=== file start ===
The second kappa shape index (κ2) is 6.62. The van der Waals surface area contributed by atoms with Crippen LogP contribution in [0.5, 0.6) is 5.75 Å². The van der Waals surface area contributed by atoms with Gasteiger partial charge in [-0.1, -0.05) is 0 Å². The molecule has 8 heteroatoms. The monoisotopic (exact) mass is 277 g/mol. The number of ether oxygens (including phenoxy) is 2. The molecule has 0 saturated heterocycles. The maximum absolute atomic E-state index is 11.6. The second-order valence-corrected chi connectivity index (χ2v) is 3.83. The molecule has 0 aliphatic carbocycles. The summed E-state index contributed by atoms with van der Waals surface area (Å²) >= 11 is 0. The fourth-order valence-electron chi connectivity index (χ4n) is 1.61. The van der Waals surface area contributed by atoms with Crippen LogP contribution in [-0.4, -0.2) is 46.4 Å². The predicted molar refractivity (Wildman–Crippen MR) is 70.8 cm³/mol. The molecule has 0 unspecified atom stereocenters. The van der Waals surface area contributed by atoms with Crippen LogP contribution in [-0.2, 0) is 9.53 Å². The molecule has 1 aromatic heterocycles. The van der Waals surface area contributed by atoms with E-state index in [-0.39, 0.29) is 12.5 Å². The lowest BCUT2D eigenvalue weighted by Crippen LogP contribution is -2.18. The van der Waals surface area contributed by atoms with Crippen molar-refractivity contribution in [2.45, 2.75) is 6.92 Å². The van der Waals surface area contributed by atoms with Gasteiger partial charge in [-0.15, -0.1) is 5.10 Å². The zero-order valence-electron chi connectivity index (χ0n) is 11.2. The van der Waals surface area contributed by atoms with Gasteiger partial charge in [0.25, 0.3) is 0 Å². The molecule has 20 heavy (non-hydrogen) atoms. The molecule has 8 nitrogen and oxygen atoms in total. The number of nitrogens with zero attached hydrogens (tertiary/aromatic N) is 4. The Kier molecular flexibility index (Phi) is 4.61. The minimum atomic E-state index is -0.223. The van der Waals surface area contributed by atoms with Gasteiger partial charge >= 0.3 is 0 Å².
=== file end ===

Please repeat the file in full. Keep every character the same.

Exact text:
The second kappa shape index (κ2) is 6.62. The van der Waals surface area contributed by atoms with Crippen LogP contribution in [0.5, 0.6) is 5.75 Å². The van der Waals surface area contributed by atoms with Gasteiger partial charge in [-0.1, -0.05) is 0 Å². The molecule has 8 heteroatoms. The monoisotopic (exact) mass is 277 g/mol. The number of ether oxygens (including phenoxy) is 2. The molecule has 0 saturated heterocycles. The maximum absolute atomic E-state index is 11.6. The second-order valence-corrected chi connectivity index (χ2v) is 3.83. The molecule has 0 aliphatic carbocycles. The summed E-state index contributed by atoms with van der Waals surface area (Å²) >= 11 is 0. The fourth-order valence-electron chi connectivity index (χ4n) is 1.61. The van der Waals surface area contributed by atoms with Crippen LogP contribution in [-0.4, -0.2) is 46.4 Å². The predicted molar refractivity (Wildman–Crippen MR) is 70.8 cm³/mol. The molecule has 0 unspecified atom stereocenters. The van der Waals surface area contributed by atoms with Crippen LogP contribution in [-0.2, 0) is 9.53 Å². The molecule has 1 aromatic heterocycles. The van der Waals surface area contributed by atoms with E-state index in [-0.39, 0.29) is 12.5 Å². The lowest BCUT2D eigenvalue weighted by Crippen LogP contribution is -2.18. The van der Waals surface area contributed by atoms with Crippen molar-refractivity contribution in [2.45, 2.75) is 6.92 Å². The van der Waals surface area contributed by atoms with Gasteiger partial charge in [-0.15, -0.1) is 5.10 Å². The zero-order valence-electron chi connectivity index (χ0n) is 11.2. The van der Waals surface area contributed by atoms with Gasteiger partial charge in [0.25, 0.3) is 0 Å². The molecule has 20 heavy (non-hydrogen) atoms. The molecule has 8 nitrogen and oxygen atoms in total. The number of nitrogens with zero attached hydrogens (tertiary/aromatic N) is 4. The Kier molecular flexibility index (Phi) is 4.61. The minimum atomic E-state index is -0.223. The van der Waals surface area contributed by atoms with Gasteiger partial charge >= 0.3 is 0 Å².